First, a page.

Episcopal graduates are making an impact in college sports. As members of the LSU cross country team, Adele Broussard ’19 and Alicia Stamey ’17 were both named to the Louisiana Sports Writers Association 2019 All-Louisiana Cross Country women’s team. Adele was also named the Freshman of the Year after scoring in five of the seven meets she entered. Stamey scored in all six of the races she ran, including a second place finish at the Nicholls Invitational and a sixth place finish at the LSU Invitational.
All-America Team Honors
Welcome back! Members of the Class of 1994 and the Class of 2009 recently held reunions.
Mark your calendar for the next opportunity to reminisce at the upcoming Alumni Christmas party.
December 27 at 6 pm: Beau Soleil
Lights, Camera, Action!
Episcopal’s campus serves as the backdrop for a Bounce TV original Christmas movie. Crews were on campus recently filming “Greyson Family Christmas.” The film premieres Sunday, December 8th at 9 pm. Click here for additional air times.
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Episcopal’s presentation of “The Little Mermaid Junior” was anything but junior. Lower and Middle School students wowed audiences with impressive vocals and fun choreography – there were even a few flips! The set, lighting and costumes transported audiences under the sea with vibrant color and movement. It was another successful production that truly showcased the talents of these young artists and the arts department staff who support them.
Mu Alpha Theta has had a busy month. On Saturday, November 9th we hosted our tournament that included 330 students from 21 schools. We had approximately 60 of our club members contribute to the tournament either with preparing materials ahead of time, setting up testing locations, running competitions, or presenting awards. We will be making a $500 contribution to the Food Bank with part of the proceeds from the tournament. Read about the Middle School team's results here.
In addition, on Saturday, November 16th we placed 2nd overall at the Ben Franklin Mu Alpha Theta tournament in New Orleans. Results of that tournament are below.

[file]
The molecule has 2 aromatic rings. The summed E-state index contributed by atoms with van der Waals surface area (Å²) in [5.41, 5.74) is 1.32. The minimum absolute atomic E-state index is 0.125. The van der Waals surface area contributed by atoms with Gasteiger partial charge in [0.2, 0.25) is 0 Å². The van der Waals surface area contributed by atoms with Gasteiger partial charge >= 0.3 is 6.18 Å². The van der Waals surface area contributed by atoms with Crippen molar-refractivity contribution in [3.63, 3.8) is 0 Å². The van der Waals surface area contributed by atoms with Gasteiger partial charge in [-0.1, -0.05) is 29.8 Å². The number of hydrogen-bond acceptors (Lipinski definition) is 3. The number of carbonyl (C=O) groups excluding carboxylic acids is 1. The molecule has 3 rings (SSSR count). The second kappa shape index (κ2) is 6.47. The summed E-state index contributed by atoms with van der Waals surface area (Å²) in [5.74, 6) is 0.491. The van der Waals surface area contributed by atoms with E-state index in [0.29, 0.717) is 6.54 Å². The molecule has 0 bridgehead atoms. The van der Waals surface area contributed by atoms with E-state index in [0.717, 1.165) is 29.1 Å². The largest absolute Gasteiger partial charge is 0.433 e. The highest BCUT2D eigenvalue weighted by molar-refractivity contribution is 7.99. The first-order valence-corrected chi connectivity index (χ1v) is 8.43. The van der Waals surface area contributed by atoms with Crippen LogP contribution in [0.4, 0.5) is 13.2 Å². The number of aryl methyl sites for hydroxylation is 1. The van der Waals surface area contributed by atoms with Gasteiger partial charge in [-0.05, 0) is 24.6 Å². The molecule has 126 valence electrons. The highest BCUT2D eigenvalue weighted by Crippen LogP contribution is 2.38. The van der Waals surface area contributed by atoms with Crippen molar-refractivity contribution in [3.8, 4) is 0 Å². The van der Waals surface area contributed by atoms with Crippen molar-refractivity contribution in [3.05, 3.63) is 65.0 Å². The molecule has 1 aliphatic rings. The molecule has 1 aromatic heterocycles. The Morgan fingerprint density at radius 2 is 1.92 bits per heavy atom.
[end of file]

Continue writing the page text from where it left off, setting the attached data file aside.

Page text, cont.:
1st Joie Lee
2nd Lauren McGrath
1st Justin Dynes
2nd Arya Patel
Honorable Mention Gregory Field
1st Algebra 2 Math Bowl – Thomas O’Connor, Akshay Basireddy, Sacha Dernoncourt, and Scott McAdams
1st Pre-Calculus Math Bowl – Eugene Jiang, Joy Lee, and Aadit Narayanan
2nd Calculus Math Bowl – Matthew Bickham, Gregory Field, Ryan Field, and Justin Dynes
2nd Geometry Team – Joie Lee and Ayush Patel
3rd Algebra 2 Team – Analise Hyde, Ella Harper, and Joey Roth
1st Calculus Team – Elaine Gboloo, Adam Reid, and Shuhei Niwano
Joan Moroney began teaching in 2007. She has taught Honors Geometry, Algebra II, and Honors Algebra II at Episcopal and is a co-sponsor of the Mu Alpha Theta math competition team. Before coming to Episcopal in 2014, Joan taught high school credit math courses to gifted students at Glasgow Middle School in Baton Rouge. She has a Bachelor of Science in secondary mathematics education from North Carolina State University and a master’s degree in education from Louisiana State University in gifted education.
On November 9th, 21 Middle School students competed in our Mu Alpha Theta Tournament at Episcopal. We competed in Division 1 against nearly 200 students from around Louisiana, including Catholic High School and Baton Rouge High School.